Dm:

Dispatcher, Fleet Manager, Driver Manager

The primary person a driver communicates with at his/her company. A dispatcher can play many roles, depending on the company's structure. Dispatchers may assign freight, file requests for home time, relay messages between the driver and management, inform customer service of any delays, change appointment times, and report information to the load planners.
Susan D. 's Comment
member avatar

I'd never be willing to rotate trainees a couple times a week. Here's why:.

I have a detailed list of things I'm expected to cover and or encounter with each trainee. It's an evaluation sheet I have to fill out, have the trainee sign, and submit it weekly.

I want to get to know my trainees, that they're choosing this career with realistic expectations. We aren't a mega carriers with hundreds attending orientation each week. We need to make sure we aren't wasting money and time (both ours and the trainees) attempting to train someone who isn't a good fit, doesn't have a great work ethic, etc. It takes more than a few days to evaluate their strengths and weaknesses, much less ensuring they can 45, 90, and blindside as my company requires.

Our training is only 30 days and should a personality issue arise, it's an easy fix with no hard feelings on either side (both trainee and trainer) to put them in another truck. Should a trainee not pass testing out, they are placed with another trainer for an additional week or two. If they are motivated, and have a great work ethic, they're always given an additional chance, because you're right.. we have to give them every opportunity to succeed.

BMI:

Body mass index (BMI)

BMI is a formula that uses weight and height to estimate body fat. For most people, BMI provides a reasonable estimate of body fat. The BMI's biggest weakness is that it doesn't consider individual factors such as bone or muscle mass. BMI may:

  • Underestimate body fat for older adults or other people with low muscle mass
  • Overestimate body fat for people who are very muscular and physically fit

It's quite common, especially for men, to fall into the "overweight" category if you happen to be stronger than average. If you're pretty strong but in good shape then pay no attention.

OOS:

When a violation by either a driver or company is confirmed, an out-of-service order removes either the driver or the vehicle from the roadway until the violation is corrected.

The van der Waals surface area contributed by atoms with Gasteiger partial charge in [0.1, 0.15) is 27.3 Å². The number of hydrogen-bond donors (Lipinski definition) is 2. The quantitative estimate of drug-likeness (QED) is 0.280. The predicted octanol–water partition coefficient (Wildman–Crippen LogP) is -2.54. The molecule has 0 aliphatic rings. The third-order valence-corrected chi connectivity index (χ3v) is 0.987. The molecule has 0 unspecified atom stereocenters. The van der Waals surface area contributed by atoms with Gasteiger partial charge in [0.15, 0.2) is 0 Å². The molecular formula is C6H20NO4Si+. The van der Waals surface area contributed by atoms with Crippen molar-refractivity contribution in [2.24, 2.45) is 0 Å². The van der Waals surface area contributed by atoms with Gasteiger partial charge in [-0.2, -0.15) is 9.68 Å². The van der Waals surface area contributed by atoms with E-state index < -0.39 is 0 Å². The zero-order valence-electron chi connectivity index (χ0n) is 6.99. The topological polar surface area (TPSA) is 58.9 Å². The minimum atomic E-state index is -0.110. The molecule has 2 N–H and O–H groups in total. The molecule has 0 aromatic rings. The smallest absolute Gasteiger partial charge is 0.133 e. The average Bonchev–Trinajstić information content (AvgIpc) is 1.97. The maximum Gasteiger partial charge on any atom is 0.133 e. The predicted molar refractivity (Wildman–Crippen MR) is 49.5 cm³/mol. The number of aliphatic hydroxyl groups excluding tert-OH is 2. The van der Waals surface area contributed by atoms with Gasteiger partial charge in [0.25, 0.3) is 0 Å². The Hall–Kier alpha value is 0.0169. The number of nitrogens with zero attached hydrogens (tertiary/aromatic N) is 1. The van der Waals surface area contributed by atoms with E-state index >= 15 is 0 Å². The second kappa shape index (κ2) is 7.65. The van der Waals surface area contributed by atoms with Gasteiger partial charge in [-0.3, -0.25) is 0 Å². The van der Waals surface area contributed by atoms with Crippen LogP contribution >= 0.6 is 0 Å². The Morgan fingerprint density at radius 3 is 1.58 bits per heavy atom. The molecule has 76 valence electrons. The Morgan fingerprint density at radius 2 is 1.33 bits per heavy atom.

icecold24k's Comment
member avatar

Glad to see things are starting to look back up again. Prime is truly a good company and they will go out of their way to make things work and to save a situation as long as they see you are really trying and doing your part which you do seem to be. Just remember we all make mistakes especially in training. I am at almost 10 months now and did the same thing today lol. I was at a red light and didn't realize i was still in 7th gear and thought I was in second and stalled my truck at a red light with tons of traffic behind me. Needless to say I felt like a real jackwagon but it goes to show that mistakes will happen to anyone. Keep your head up and keep pushing on. You're going to do just fine.

Brett Aquila's Comment
member avatar

I'd never be willing to rotate trainees a couple times a week. Here's why:.

I have a detailed list of things I'm expected to cover and or encounter with each trainee. It's an evaluation sheet I have to fill out, have the trainee sign, and submit it weekly.

I want to get to know my trainees, that they're choosing this career with realistic expectations. We aren't a mega carriers with hundreds attending orientation each week. We need to make sure we aren't wasting money and time (both ours and the trainees) attempting to train someone who isn't a good fit, doesn't have a great work ethic, etc. It takes more than a few days to evaluate their strengths and weaknesses, much less ensuring they can 45, 90, and blindside as my company requires.

Our training is only 30 days and should a personality issue arise, it's an easy fix with no hard feelings on either side (both trainee and trainer) to put them in another truck. Should a trainee not pass testing out, they are placed with another trainer for an additional week or two. If they are motivated, and have a great work ethic, they're always given an additional chance, because you're right.. we have to give them every opportunity to succeed.